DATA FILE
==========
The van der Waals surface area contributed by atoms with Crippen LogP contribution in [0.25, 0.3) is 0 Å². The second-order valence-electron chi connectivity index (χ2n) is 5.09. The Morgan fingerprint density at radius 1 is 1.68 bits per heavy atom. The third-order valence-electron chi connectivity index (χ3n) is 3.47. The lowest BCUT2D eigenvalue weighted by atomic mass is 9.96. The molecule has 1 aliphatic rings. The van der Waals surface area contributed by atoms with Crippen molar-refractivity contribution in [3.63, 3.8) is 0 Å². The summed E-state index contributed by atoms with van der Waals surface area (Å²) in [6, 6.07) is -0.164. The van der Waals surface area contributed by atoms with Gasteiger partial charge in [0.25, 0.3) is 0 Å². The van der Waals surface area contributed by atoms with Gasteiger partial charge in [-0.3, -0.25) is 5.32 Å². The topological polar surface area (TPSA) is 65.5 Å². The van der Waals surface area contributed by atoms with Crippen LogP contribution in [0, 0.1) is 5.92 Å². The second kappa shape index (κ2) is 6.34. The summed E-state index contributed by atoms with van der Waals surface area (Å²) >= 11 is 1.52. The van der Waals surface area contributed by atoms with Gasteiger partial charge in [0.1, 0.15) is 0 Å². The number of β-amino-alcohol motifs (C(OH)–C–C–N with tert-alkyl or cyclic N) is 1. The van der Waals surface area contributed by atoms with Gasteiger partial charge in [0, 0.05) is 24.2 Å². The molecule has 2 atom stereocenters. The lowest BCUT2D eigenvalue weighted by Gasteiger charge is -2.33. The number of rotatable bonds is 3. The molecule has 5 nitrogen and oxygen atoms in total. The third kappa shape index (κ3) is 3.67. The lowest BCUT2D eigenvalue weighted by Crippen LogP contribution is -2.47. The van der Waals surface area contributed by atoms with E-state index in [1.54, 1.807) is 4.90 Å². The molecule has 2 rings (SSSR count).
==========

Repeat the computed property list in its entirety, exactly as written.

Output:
The van der Waals surface area contributed by atoms with Crippen LogP contribution in [0.25, 0.3) is 0 Å². The second-order valence-electron chi connectivity index (χ2n) is 5.09. The Morgan fingerprint density at radius 1 is 1.68 bits per heavy atom. The third-order valence-electron chi connectivity index (χ3n) is 3.47. The lowest BCUT2D eigenvalue weighted by atomic mass is 9.96. The molecule has 1 aliphatic rings. The van der Waals surface area contributed by atoms with Crippen molar-refractivity contribution in [3.63, 3.8) is 0 Å². The summed E-state index contributed by atoms with van der Waals surface area (Å²) in [6, 6.07) is -0.164. The van der Waals surface area contributed by atoms with Gasteiger partial charge in [0.25, 0.3) is 0 Å². The van der Waals surface area contributed by atoms with Gasteiger partial charge in [-0.3, -0.25) is 5.32 Å². The topological polar surface area (TPSA) is 65.5 Å². The van der Waals surface area contributed by atoms with Crippen LogP contribution in [0, 0.1) is 5.92 Å². The second kappa shape index (κ2) is 6.34. The summed E-state index contributed by atoms with van der Waals surface area (Å²) >= 11 is 1.52. The van der Waals surface area contributed by atoms with Gasteiger partial charge in [0.1, 0.15) is 0 Å². The number of β-amino-alcohol motifs (C(OH)–C–C–N with tert-alkyl or cyclic N) is 1. The van der Waals surface area contributed by atoms with Gasteiger partial charge in [0, 0.05) is 24.2 Å². The molecule has 2 atom stereocenters. The lowest BCUT2D eigenvalue weighted by Gasteiger charge is -2.33. The number of rotatable bonds is 3. The molecule has 5 nitrogen and oxygen atoms in total. The third kappa shape index (κ3) is 3.67. The lowest BCUT2D eigenvalue weighted by Crippen LogP contribution is -2.47. The van der Waals surface area contributed by atoms with E-state index in [1.54, 1.807) is 4.90 Å². The molecule has 2 rings (SSSR count).